As much interest and curiosity exist in the community, respecting the Africans now confined at New Haven, we take pleasure in laying before our readers the following letter from a gentleman who was appointed to visit them, and make report of their situation. |
To the committee on behalf of the African prisoners at New Haven.
Gentlemen-Having been deputed to visit the company of African captives now in confinement at New Haven, I hasten to lay before you a few particulars respecting their situation. I found them occupying four or five apartments, under the care of the U. S. marshal, N. Wilcox, Esq. And his assistant, Mr. Pendleton. They seem to be made as comfortable as is consistent with their situation, excepting that they need opportunities for exercise in the open air.
This, I hope, will be secured as soon as the marshal returns from New London, where he has gone to take an inventory of the slaver and its contents. A faithful and accomplished physician, Charles Hooker, M.D., of New Haven, is devoting to all the professional attention they need. Five or six of them are in the hospital apartment, and some of the rest are slightly affected with bowel complaints. They have all been decently clothed in cotton shirts and trowsers by the care of the marshal, and will have flannel provided as soon as the physician shall direct. Care is also taken as to their food.
They were not as destitute of clothing when taken near our shore, as has been represented in the papers, but had clothing, probably found on board the slaver, which they did not wear in consequence of the intolerable heat when confined in the hold of the slaver. Great curiosity is felt to see these victims of the slave-trade, the first that have been known in Connecticut for a great many years.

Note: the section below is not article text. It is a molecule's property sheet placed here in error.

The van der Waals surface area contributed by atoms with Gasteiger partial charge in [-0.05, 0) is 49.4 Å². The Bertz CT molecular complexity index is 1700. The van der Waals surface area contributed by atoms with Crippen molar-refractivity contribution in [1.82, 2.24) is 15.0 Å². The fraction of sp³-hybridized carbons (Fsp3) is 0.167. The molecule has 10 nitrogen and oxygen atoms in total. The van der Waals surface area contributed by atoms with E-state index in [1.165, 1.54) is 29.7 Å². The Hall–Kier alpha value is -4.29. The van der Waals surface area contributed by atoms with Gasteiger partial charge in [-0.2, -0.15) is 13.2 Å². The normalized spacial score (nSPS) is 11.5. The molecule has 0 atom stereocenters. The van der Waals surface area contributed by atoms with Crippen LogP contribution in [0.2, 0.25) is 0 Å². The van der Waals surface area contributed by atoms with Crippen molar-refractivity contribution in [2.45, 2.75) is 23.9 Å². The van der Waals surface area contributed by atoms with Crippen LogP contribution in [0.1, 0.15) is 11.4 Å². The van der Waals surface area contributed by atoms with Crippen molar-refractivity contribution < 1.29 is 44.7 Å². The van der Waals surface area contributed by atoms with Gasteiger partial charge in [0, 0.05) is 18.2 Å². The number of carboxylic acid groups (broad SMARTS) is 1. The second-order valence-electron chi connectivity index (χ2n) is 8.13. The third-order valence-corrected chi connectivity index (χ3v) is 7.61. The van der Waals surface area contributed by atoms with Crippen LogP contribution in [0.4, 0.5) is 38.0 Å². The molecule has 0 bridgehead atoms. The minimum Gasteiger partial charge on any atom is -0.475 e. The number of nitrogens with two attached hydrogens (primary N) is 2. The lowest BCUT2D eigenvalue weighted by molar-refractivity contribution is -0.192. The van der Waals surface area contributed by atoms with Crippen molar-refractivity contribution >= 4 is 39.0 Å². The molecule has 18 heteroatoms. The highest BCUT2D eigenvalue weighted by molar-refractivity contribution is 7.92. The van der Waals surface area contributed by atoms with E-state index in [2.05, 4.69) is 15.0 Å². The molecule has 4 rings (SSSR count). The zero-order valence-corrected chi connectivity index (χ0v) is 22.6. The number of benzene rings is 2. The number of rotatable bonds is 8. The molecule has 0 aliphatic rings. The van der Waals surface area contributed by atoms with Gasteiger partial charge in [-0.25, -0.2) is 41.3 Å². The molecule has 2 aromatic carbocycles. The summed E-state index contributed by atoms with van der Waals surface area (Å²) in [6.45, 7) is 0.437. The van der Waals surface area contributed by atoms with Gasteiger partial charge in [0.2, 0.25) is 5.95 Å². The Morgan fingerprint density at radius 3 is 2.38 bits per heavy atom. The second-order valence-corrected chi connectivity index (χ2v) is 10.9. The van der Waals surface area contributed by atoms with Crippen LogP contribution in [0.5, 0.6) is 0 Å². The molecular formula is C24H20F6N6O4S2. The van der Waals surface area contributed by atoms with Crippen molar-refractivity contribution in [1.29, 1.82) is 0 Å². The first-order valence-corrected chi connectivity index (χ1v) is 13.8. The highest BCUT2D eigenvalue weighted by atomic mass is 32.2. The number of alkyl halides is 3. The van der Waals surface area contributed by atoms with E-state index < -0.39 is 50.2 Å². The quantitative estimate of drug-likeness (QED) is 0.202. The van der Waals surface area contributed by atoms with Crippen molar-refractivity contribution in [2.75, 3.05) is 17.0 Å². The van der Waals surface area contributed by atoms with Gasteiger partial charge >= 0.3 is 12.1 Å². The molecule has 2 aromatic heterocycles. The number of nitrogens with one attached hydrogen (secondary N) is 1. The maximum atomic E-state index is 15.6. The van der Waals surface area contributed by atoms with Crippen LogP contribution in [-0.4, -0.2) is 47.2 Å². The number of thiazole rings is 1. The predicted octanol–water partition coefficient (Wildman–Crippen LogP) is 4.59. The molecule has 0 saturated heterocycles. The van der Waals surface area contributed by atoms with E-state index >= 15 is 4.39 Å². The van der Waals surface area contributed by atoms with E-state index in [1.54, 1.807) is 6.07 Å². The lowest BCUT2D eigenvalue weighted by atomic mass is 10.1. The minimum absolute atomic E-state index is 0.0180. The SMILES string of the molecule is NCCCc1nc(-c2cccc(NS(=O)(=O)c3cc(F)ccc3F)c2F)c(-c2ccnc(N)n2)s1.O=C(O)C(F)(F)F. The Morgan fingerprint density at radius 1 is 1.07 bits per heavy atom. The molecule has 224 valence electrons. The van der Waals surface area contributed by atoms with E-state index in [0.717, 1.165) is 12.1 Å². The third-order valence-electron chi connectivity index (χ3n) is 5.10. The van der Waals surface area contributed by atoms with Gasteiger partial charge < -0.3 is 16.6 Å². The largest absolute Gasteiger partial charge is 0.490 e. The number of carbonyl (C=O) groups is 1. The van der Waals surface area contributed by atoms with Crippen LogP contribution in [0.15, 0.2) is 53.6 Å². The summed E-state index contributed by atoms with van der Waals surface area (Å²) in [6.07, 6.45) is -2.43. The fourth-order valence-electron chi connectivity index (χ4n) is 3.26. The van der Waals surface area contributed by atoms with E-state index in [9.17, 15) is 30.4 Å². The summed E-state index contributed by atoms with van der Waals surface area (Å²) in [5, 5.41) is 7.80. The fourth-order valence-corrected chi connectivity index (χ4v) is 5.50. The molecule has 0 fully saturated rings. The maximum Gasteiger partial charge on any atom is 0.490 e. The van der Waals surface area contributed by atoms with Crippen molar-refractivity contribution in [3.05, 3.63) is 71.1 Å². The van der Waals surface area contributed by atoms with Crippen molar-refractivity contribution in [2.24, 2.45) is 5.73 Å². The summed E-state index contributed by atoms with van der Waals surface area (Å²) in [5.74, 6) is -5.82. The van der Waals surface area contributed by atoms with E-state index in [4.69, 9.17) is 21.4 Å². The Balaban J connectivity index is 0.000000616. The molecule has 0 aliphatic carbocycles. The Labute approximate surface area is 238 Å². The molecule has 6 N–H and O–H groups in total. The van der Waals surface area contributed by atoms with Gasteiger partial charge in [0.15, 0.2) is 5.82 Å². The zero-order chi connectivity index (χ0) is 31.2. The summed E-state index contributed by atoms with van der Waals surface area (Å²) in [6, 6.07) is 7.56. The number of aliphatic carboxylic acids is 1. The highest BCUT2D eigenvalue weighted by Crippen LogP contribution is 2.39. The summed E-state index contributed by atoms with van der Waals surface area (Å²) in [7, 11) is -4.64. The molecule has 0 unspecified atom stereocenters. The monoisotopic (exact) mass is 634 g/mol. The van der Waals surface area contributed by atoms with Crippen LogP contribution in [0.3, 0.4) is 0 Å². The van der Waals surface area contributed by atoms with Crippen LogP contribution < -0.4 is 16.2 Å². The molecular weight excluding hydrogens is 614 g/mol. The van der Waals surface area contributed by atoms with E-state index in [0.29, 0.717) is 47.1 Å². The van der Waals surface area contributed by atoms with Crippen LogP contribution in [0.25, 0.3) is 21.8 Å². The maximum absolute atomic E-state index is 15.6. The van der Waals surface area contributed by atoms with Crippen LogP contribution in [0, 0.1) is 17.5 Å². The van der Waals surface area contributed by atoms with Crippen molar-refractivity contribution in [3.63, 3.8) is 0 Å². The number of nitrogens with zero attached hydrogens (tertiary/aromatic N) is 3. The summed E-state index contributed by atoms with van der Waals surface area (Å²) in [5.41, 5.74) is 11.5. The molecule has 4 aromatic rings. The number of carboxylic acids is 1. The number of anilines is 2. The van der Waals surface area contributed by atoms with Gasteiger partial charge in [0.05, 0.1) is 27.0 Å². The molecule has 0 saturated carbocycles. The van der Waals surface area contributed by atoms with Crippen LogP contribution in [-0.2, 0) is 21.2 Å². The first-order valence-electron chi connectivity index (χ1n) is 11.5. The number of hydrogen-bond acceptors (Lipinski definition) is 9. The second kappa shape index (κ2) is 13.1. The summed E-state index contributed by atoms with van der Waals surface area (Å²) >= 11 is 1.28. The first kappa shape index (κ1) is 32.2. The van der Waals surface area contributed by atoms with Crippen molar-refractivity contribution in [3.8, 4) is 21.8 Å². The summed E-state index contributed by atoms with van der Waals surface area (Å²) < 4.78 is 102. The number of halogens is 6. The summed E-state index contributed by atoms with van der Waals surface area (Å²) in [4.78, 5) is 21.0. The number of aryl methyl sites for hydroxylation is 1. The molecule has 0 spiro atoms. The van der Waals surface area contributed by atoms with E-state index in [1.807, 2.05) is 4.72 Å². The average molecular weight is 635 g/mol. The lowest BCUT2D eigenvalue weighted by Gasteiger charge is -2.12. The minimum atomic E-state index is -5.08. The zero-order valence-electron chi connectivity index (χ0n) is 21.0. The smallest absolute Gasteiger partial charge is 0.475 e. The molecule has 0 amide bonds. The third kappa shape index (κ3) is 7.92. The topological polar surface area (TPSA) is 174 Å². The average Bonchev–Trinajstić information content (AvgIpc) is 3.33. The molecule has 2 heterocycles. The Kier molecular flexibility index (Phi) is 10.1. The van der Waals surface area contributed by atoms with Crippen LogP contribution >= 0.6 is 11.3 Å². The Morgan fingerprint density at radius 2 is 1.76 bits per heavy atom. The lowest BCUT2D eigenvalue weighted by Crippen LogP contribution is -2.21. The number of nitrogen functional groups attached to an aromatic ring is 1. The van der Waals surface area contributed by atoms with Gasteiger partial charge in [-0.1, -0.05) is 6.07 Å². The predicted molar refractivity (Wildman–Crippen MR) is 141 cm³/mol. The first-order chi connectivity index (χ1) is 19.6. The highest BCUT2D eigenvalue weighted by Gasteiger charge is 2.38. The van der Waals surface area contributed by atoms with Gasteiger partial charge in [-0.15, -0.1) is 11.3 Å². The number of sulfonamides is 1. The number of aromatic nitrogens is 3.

Multitudes visit the prison, the keeper charging each one a New York shilling, the avails of which, after a just compensation for his trouble, he purposes to expend for the benefit of the prisoners, or for some other charitable object. Objections have been made to this course, but I found some of the most intelligent and humane of the citizens satisfied that the sympathy produced by it is rather favorable than otherwise to the prisoners, and also useful in raising their spirits, &c.
Joseph Cinquez, the leader, is in the cell with other prisoners; his countenance bears a resemblance to the prints that are hawked about our streets. He is less cheerful than many of the others. They all appear to be persons of quiet minds and a mild and cheerful temper; there are no contentions among them; even the poor children, three girls and one boy, who are in a room by themselves, seem to be uniformly kind and friendly.
I took along with me an old African man, who said he could speak the Congo language, in hopes thereby of attaining the means of communication with them, as the newspapers said they speak the Congo; but they all say the are not Congoes. Many of them say Manding, whence it is supposed they are Mandingoes, though it is not unlikely there are persons of several tribes among them.
Unremitted efforts will be made to obtain the means of communication with these unfortunate persons, who have been committed to prison and bound over to be tried for their lives, without an opportunity to say a word for themselves, and without a word communicated to them explanatory of their situation.
They are detained by the marshal on two processes; one the commitment for trial on a charge of murder; and the other the claim upon them as property by the Spaniards who pretend to be their owners, and by the American captors who have lobbied for salvage.
It is believed there are a number of Africans in this city, or various tribes, some of whom will be able to communicate with them.
143 Nassau street, Friday evening, September 6th.
P.S. it is expected that some of those native Africans will go to New Haven this evening with a member of the committee.